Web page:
ANTIOCH, Calif. (KGO) -- After a 21-page redacted report was released on Thursday into the texting scandal at the Antioch Police Department, ABC7 News was able to get a hold of second 14-page report, which further reviews text messages related to a specific police investigation from 2021 to now.
"It is clear that the Antioch Police Department has treated that community like a war zone, and the community members as if they were hostiles," says Carmela Caramagno.
Caramagno is the attorney representing Terryon Pugh. The investigation into his arrest two years ago, allegedly related to an attempted shooting, is in part detailed in the 14-page report.
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In one exchange, from March 25, 2021, Officer Eric Rombough texted, "Sooo many black peolpe (sic)."
Officer Jonathan Adams: "Bro. They all look the same."
Officer Eric Rombough: "Tell me about it. I feel like I'm at the zoo. I hate these idiots."
"The 14-page report shows that my client, and one other individual, were not only compounded with overarching racial hatred, but they were specifically targeted in the course of the investigation," explains Caramagno.
Both reports were prepared by the Contra Costa County District Attorney's Office.
"This report documents some of the derogatory, homophobic, and sexually explicit language and photographs shared by members of the Antioch Police Department that demonstrates their racial bias and animus towards African Americans and other people of color in the community. This is an ongoing state and federal criminal investigation which may lead to further disclosures. This report also documents potential dishonesty, perjury, abuse of authority, and the violation of individuals civil rights," the report says.
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Six days after the above conversation, there was this exchange:
Officer Rombough: "We managed to set up a perimeter and he got his ass whooped in the back yard and I field goal kicked his head."
Another officer: "I thought that was a no no."
Officer Rombough: "No we can do that just no chokes. I tried to knock him unconscious. And he got muzzle thumped six times before he gave us his hands."
Later in the afternoon:
Officer Rombough: "Bro my foot hurts lol."
Officer Adams: "Did you kick the guy?"
Officer Rombough: "Yup like a f*****g field goal," and "Gotta stop kicking n****s in their head."
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The report also documents officers taking pictures of Pugh while he was hospitalized.
"Just the violation of my clients and humanity and privacy by taking a picture of his naked backside while he lay in the hospital, to joke with your friends on your personal cell phones about the injuries you inflicted on him," says Caramagno.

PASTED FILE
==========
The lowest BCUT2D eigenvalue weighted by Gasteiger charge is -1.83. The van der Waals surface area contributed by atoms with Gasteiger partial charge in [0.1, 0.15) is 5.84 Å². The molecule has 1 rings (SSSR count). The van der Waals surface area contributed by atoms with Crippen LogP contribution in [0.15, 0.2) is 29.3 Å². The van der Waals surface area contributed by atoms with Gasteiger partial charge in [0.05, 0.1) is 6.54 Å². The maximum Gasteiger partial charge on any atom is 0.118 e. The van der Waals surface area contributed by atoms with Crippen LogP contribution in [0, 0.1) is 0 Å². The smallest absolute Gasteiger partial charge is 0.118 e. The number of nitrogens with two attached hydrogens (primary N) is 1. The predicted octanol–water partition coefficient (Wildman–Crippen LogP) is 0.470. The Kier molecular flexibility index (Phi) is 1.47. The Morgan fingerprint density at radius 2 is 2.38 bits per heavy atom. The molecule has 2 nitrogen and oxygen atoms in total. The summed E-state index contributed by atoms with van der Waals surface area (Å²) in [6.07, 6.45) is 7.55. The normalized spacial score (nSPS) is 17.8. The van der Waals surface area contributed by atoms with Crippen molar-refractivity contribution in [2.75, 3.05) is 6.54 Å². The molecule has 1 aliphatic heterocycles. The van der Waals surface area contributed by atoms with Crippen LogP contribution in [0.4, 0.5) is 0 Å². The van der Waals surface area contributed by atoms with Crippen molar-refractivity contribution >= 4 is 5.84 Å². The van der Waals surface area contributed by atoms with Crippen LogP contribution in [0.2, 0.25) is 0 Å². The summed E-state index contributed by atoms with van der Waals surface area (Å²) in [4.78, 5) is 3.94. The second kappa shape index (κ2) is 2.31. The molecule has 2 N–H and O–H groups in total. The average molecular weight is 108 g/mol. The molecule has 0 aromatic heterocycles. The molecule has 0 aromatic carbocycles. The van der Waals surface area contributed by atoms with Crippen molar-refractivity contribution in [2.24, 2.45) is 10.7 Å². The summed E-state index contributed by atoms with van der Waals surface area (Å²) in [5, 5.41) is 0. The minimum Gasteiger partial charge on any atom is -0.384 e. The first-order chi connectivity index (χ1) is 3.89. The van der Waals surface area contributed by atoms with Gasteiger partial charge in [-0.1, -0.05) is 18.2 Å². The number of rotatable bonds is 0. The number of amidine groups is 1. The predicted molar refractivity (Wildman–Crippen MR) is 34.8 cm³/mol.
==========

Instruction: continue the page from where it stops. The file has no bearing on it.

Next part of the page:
She believes that given the number of officers involved, they could be considered a police gang under California law.
"Government Code 1029 and Penal Code section 13670 and it seems to me a lot of what we have meets the definition of a law enforcement gang," she says.
"There are statements about going out and finding cars of black people to tow. They are ridiculing injuries they have inflicted on individuals," says Ellen McDonnell, the Chief Public Defender in Contra Costa County.
She believes that now 40% of Antioch police department's 99 sworn officers were engaging in the text chains, up from the 20% estimate given early in the week by the city.
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"Approximately 40% of Antioch's police officers are engaging in these vile text chains. At least 45 officers are on the text chains of what's been disclosed thus far. Sixteen of them are in leadership roles such as detective or sergeant," says McDonnell. "This shows that it is deeply entrenched in the culture of the Antioch Police Department. And that there is supervisorial approval for this type of behavior and for these beliefs."
McDonnell wrote to Contra Costa District Attorney Diana Becton on Friday, requesting that she, "immediately dismiss all pending Public Defender cases involving APD, agree to release our incarcerated clients, and cease filing any APD related cases."
"There are statements about going out and finding cars of Black people to tow, of specifically targeting members of the community and taking their property," McDonnell tells ABC7 News. "There simply cannot be trust or confidence in the police work coming out of the Antioch Police Department knowing that officers are falsifying their police reports, that they are targeting and brutalizing black and brown members of the community."
Caramagno also raises concerns about Detective Robert Gerber, who is also named in the report. She says Detective Gerber is the "gang expert" for the Antioch PD, and who testified to add special enhancements in cases, which can lead to life in prison without possibility of parole.
"That enhancement is in large part founded on Officer Gerber's testimony and investigation. So, the impact is tremendous. And it infects every aspect of the charges against my client," explains Caramagno.
Lawyers for the police department did not return request for comment.
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